The world of business is full of stories of triumph and disaster, and everyday decisions can determine whether a start-up hits the big time or a corporate behemoth completely collapses. While some of the biggest companies out there might seem all-conquering now, they, too, had times in their history where it all could have gone so differently.
Here are the stories of how 8 huge companies found themselves on the brink, yet made it back. (From Headway Capital)
Part 4. Check back tomorrow for two more companies.
When a woodworking and carpentry shop opened in Denmark in 1895, nobody could have predicted it would lead to a world-conquering plastic toy with theme parks and movie franchises to its name. But the company that became LEGO almost collapsed a few times before it made its first brick. The Great Depression hit the business so hard that Ole Kirk Christiansen began producing wooden toys to make ends meet. The first iconic plastic brick didn’t come until 17 years later, but it catapulted LEGO to another level, and by 1990, the company was one of the top 10 toy manufacturers in the world. Though the popularity of video games saw LEGO’s market share suffer, a major restructuring process – which led to the sale of LEGOLAND parks – helped turn things around, making LEGO the world’s most valuable toy company.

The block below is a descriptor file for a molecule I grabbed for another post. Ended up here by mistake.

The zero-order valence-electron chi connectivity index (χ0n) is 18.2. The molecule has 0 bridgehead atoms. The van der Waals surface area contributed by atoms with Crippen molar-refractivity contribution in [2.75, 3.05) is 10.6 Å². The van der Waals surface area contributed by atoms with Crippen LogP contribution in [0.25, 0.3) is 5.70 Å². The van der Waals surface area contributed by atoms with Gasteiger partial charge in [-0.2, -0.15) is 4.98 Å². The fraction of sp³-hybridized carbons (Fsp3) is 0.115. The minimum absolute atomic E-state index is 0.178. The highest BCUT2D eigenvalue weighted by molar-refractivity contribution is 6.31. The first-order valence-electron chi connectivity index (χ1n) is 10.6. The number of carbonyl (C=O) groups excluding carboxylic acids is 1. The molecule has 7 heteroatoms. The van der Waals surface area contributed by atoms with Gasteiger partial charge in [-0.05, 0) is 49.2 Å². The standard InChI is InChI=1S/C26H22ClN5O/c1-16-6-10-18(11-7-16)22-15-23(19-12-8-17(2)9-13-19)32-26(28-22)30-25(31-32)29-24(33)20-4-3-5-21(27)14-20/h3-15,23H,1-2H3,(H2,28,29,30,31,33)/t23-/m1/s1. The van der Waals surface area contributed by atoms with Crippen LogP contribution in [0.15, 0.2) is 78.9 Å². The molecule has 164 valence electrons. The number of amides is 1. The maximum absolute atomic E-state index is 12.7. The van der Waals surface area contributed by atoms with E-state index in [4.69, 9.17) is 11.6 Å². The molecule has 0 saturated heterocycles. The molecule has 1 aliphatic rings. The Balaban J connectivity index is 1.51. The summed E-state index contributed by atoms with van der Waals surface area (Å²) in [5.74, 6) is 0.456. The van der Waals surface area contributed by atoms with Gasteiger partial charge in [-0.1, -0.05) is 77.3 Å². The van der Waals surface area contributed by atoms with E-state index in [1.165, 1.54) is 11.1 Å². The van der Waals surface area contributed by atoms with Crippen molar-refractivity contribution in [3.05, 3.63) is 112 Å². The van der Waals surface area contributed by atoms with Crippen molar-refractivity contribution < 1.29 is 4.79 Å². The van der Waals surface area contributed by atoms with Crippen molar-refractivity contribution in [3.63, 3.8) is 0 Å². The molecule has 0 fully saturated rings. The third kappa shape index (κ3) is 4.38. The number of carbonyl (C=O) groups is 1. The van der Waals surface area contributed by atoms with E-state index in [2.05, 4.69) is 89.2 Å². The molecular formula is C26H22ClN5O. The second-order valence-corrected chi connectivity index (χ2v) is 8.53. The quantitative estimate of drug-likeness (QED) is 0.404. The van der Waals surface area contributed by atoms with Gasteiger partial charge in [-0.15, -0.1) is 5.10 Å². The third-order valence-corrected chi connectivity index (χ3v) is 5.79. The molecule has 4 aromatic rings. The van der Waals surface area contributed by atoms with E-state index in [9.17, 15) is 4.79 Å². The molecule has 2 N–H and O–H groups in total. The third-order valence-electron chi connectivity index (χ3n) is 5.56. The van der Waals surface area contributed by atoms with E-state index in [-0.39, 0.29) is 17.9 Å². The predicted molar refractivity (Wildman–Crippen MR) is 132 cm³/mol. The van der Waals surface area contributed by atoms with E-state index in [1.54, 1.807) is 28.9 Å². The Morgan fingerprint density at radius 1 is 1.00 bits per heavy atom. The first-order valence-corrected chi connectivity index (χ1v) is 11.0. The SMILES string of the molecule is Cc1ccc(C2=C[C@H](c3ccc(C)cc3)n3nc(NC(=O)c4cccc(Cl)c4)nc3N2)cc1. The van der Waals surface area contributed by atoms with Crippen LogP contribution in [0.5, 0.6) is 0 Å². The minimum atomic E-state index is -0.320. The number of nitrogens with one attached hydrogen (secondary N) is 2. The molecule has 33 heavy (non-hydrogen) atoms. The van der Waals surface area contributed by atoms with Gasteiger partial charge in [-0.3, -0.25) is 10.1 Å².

Henry Ford had already been through two bankruptcies before he founded Ford Motor Company in 1903, so its success wasn’t easy to predict. The 1908 launch of the Model-T car changed the world and put Ford on the map – and for decades it led the way as one of the top car manufacturers in the US, acquiring brands including Lincoln, Land Rover, Jaguar and Aston Martin. But by 2009, the company found itself in year after year decline, posting losses of $14.6 billion despite job cuts and the sell-off of many of its acquired entities. A $5.9 billion loan and cost-cutting measures helped get Ford back on track, and just six years later the company was making record profits of $10.8 billion.